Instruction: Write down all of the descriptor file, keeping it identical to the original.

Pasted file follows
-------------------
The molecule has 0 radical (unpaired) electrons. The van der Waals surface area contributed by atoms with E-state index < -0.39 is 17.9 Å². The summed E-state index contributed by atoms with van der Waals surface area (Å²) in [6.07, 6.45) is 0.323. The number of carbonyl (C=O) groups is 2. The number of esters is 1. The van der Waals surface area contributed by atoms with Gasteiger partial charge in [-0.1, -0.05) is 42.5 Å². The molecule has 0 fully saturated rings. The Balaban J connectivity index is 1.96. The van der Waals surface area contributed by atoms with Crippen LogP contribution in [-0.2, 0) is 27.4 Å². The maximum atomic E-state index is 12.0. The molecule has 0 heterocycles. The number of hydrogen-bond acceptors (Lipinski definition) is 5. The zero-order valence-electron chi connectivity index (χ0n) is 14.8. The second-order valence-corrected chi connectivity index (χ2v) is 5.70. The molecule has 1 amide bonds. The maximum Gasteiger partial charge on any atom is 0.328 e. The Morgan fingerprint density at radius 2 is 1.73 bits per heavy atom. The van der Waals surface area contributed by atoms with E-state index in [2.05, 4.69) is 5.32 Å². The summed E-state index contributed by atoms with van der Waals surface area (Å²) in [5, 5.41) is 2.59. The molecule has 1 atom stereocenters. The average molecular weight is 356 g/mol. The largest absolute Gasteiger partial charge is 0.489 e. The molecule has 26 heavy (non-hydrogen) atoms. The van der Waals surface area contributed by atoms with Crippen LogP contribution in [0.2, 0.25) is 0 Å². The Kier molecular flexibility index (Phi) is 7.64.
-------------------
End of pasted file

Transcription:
The molecule has 0 radical (unpaired) electrons. The van der Waals surface area contributed by atoms with E-state index < -0.39 is 17.9 Å². The summed E-state index contributed by atoms with van der Waals surface area (Å²) in [6.07, 6.45) is 0.323. The number of carbonyl (C=O) groups is 2. The number of esters is 1. The van der Waals surface area contributed by atoms with Gasteiger partial charge in [-0.1, -0.05) is 42.5 Å². The molecule has 0 fully saturated rings. The Balaban J connectivity index is 1.96. The van der Waals surface area contributed by atoms with Crippen LogP contribution in [-0.2, 0) is 27.4 Å². The maximum atomic E-state index is 12.0. The molecule has 0 heterocycles. The number of hydrogen-bond acceptors (Lipinski definition) is 5. The zero-order valence-electron chi connectivity index (χ0n) is 14.8. The second-order valence-corrected chi connectivity index (χ2v) is 5.70. The molecule has 1 amide bonds. The maximum Gasteiger partial charge on any atom is 0.328 e. The Morgan fingerprint density at radius 2 is 1.73 bits per heavy atom. The van der Waals surface area contributed by atoms with E-state index in [2.05, 4.69) is 5.32 Å². The summed E-state index contributed by atoms with van der Waals surface area (Å²) in [5, 5.41) is 2.59. The molecule has 1 atom stereocenters. The average molecular weight is 356 g/mol. The largest absolute Gasteiger partial charge is 0.489 e. The molecule has 26 heavy (non-hydrogen) atoms. The van der Waals surface area contributed by atoms with Crippen LogP contribution in [0.2, 0.25) is 0 Å². The Kier molecular flexibility index (Phi) is 7.64.